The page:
North Korea (the Democratic People’s Republic of Korea “DPRK”) presents a fundamental and growing international security challenge – and now represents the most serious nation-state risk to the crypto ecosystem. Over the last two decades, the regime in Pyongyang has expanded its nuclear and ballistic missile programs; threatened South Korea, its neighbors, the United States, and political opponents; and accelerated its cyber capabilities and attacks against government agencies, banks, and the private sector.
As cryptocurrency has risen to prominence within the past decade, its widespread use has likewise created great potential for exploitation by malicious actors. With a cyber arsenal capable of reaching cryptocurrency platforms and users, North Korea has increasingly targeted virtual assets as a source of revenue for its regime. The United Nations Panel of Experts estimated that North Korea stole approximately $316.4 million in virtual assets between January 2019 and November 2020.
The decentralized nature of the cryptocurrency market is well-suited for a heavily-sanctioned and financially-isolated state like North Korea, especially given tighter trade restrictions and border closures during the COVID-19 pandemic. The ease of obscuring ownership of virtual assets and the lack of regulatory oversight make cryptocurrency all the more attractive for North Korea.
Elliptic, a blockchain analytics company, studied Cyber Crimes such as hacking and ransomware initiated from North Korea from 2017 to 2022, and coined it as an attack on “national strategy”. The report further quoted that Japan suffered losses of $721 million in those attacks, which was 30% of the world total of over $2.3 billion. Based on an estimate of $640 million of crypto lost in 2022. According to the United Nations, North Korean crypto theft reached a new high in 2022.
Further, Vietnam was the second-most attacked country, according to the report, losing $540 million in the period span. The United States was third with $497 million in losses, and Hong Kong trailed in fourth place with losses of $281 million. The report comes after Group of Seven finance ministers and central bank governors said in a statement on Saturday that they support measures to counter growing threats from illicit activities by state actors, such as the theft of crypto-assets.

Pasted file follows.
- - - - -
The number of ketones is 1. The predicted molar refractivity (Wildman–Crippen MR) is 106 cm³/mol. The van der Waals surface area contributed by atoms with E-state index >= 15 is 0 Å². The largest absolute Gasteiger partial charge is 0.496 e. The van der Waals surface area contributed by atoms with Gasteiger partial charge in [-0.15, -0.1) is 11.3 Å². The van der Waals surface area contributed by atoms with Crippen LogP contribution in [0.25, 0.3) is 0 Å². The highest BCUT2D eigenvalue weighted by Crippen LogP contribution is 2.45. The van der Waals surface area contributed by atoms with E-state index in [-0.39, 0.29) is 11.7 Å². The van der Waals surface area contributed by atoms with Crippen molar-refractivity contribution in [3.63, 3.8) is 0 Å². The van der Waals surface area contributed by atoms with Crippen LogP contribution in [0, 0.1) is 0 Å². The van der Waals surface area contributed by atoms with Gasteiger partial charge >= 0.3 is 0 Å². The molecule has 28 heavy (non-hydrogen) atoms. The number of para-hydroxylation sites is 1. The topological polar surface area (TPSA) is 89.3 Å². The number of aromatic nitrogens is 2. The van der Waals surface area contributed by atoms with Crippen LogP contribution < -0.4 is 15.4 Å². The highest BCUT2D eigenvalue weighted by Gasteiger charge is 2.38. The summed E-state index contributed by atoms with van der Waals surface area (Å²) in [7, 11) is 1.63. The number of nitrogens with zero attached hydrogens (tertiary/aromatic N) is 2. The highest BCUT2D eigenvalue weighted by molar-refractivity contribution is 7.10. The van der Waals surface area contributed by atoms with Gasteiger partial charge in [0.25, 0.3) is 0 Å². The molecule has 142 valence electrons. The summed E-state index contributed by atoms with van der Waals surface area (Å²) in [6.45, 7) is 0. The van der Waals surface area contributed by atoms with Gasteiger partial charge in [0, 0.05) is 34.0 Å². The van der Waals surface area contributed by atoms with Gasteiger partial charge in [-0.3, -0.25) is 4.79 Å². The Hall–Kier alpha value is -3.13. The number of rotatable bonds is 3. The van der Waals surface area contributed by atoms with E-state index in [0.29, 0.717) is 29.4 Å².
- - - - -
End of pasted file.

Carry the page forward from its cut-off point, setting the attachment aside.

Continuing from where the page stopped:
North Korea employs two main types of cyberattacks which include hacking and ransomware. Elliptic’s analysis mostly uncovered hacking, stealing directly from cryptocurrency exchanges. Since it is uncertain whether a particular ransomware attack will be successful, North Korea is thought to be focusing its efforts on direct attacks on exchanges as one successful hack can bring in a huge haul of crypto assets.
It is difficult for North Korea to obtain foreign currency because of the international sanctions imposed on the country. Cyberattacks are thought to be a national strategy meant to make up for the loss of foreign exchange. It is crucial to note that, as per the Japan External Trade Organization, the $721 million stolen from Japan is 8.8 times greater than the value of North Korea’s exports in 2021. Also, it is pointed out by the researchers that the hackers have targeted Japan and Vietnam, since, cryptocurrency markets have expanded rapidly and lax taxation laws.
Task forces and combined efforts to discover and react to where the North Korean government and its proxies are operating in the crypto domain. Further, Blockchain analysts, compliance teams, regulators, virtual asset service providers, and law enforcement, among others, can help in tracking and tracing where actors are operating and where they may be infiltrating systems. Also, regulatory measures and sanctions to affect the misuse of cryptocurrencies can play a major role in eliminating the issue to a great extent.